Citizens of the Ten-Ten fire district, served by Fairview Fire Department – you did it. You showed up in force. I estimate at least 350 of you were there. You filled every seat and then lined the walls. That made all the difference in the world. If you hadn’t come out tonight to show your support, Fairview Fire Station #2 would be toast. Former Chief Donald Pierce asked me to pass along to you his thanks on behalf of the fire station.
As a result of your show of support, plans to shut down Fairview Fire Station #2 have been tabled — for now. The fire commission plans to “slow down” the process, refer the matter to an administrative committee, and work on a five year plan on how to handle the growth and change in the county. They also pledged to be more open and transparent going forward, and to engage the community. I am cautiously optimistic. To me a key indicator will be how much they include the Fairview Fire Department chiefs and board members in matters that affect them. A big complaint I have is that they were shut out of the process and were unaware until June of this year of plans to shut down their fire station.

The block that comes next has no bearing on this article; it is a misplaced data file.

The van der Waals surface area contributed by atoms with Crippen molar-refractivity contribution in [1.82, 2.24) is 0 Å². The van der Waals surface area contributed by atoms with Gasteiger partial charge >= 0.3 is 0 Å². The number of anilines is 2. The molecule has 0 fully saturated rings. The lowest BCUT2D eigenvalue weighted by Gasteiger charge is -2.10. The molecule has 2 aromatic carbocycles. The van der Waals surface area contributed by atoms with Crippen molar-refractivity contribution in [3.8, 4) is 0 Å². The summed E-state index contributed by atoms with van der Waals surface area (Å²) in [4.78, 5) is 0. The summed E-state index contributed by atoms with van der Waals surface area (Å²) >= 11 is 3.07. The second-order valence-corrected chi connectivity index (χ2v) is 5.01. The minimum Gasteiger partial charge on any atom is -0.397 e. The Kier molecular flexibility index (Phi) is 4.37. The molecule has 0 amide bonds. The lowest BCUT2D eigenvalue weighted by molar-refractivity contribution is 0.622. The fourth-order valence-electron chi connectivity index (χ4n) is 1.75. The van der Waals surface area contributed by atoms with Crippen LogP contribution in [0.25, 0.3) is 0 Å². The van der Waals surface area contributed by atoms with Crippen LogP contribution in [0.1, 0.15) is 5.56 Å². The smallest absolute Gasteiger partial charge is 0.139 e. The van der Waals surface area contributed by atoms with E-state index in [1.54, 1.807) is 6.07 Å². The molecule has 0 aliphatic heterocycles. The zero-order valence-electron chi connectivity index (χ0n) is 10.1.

I want to especially thank my youngest daughter for making this sign for me:
The sign I brought to the Aug. 16 Fire Commission Meeting – “Criteria: No decrease in service quality”
I was astonished to hear Director Campasano openly say tonight that the criteria that no station should be closed if it would hurt service quality, (the criteria that the Fire Commission and County Commissioners adopted unanimously back in 2005) was obsolete and no longer applies! Perhaps this will convince some of my readers who might have thought that I was exaggerating when I said that Directory Camapasano is Ok with our emergency services getting worse. He’ll talk about “standards” and technical gobbledygook to try and confuse you, but at the end of the day, if they ever shut down Fairview Fire Station #2, your emergency service would become worse. I dispute Director Campasano’s implication that we are complaining about trivialities, that every station change affects somebody and therefore we are just overreacting. The potential harm from his proposed change is measurable and significant. I also dispute that there is a compelling reason to shut down our fire station. From our point of view our service would get worse but our taxes would be no lower — a lose-lose situation. But telling these things to Director Campasano hasn’t persuaded him. It is clear that he has slowed down his plans only because of the public outcry.
Remember, “eternal vigilance is the price of liberty” (apparently not said by Thomas Jefferson, but true nevertheless.) Stay tuned.
And thanks for your support!